The Auckland City Council says a series of marches to celebrate Māori language week could be the catalyst to having te reo Māori as a compulsory subject in schools.
The thousands hit the streets are a welcome sign that support for the language is increasing.
Māori Language Commission chief executive NgāhiwI Apanui says, "Our elders were smacked for speaking Māori at school, my parents and my older siblings as well. So recognition for the language must start with the government because they took it away, got rid of it in schools, so they apologised some years back and also recently but the language should be compulsory in schools, it's important for the country."
The marches also give people the opportunity to learn new words and increase language use in the community.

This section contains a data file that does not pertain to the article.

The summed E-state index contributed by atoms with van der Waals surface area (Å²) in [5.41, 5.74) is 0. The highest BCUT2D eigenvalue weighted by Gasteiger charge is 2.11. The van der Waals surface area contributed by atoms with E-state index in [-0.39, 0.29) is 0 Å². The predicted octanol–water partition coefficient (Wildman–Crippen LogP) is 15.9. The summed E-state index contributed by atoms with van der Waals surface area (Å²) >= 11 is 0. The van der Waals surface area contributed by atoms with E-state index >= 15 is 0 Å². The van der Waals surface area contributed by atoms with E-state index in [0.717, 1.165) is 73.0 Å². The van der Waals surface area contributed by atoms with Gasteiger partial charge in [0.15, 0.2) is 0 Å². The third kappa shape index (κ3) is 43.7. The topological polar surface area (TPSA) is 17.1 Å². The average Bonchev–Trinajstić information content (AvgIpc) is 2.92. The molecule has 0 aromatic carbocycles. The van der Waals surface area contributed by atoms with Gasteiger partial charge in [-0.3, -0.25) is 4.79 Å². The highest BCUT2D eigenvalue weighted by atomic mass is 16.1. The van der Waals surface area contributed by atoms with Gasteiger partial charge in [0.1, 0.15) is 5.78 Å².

Ruia Aperahama says, "Make it compulsory, if that doesn't happen, it will be lost like the moa. In my view, the language won't survive with just Māori alone. If you look at these green-eyed, fair-skinned, blonde people behind me, our children, a lot from the Pacific Islands, some from America, England, Africa, China, Japan, they're also here supporting the language."
Maori Development Minister Nanaia Mahuta says Māori will be a core subject in primary and intermediate schools by 2025.
And many non-Maori in this parade support having compulsory te reo Māori in schools.
TVNZ's Breakfast Show host Jack Tame says, "I think for it to be compulsory in our schools, first of all we need to make sure we have enough kaiako to actually teach reo, at the moment resourcing is an issue.
"I also think the compulsion automatically makes some people rebel against it. But, I cant see why we wouldn't want to have all of our kids from a young age learning as much reo as possible."
Labour's coalition partner New Zealand First doesn't support compulsory te reo in schools.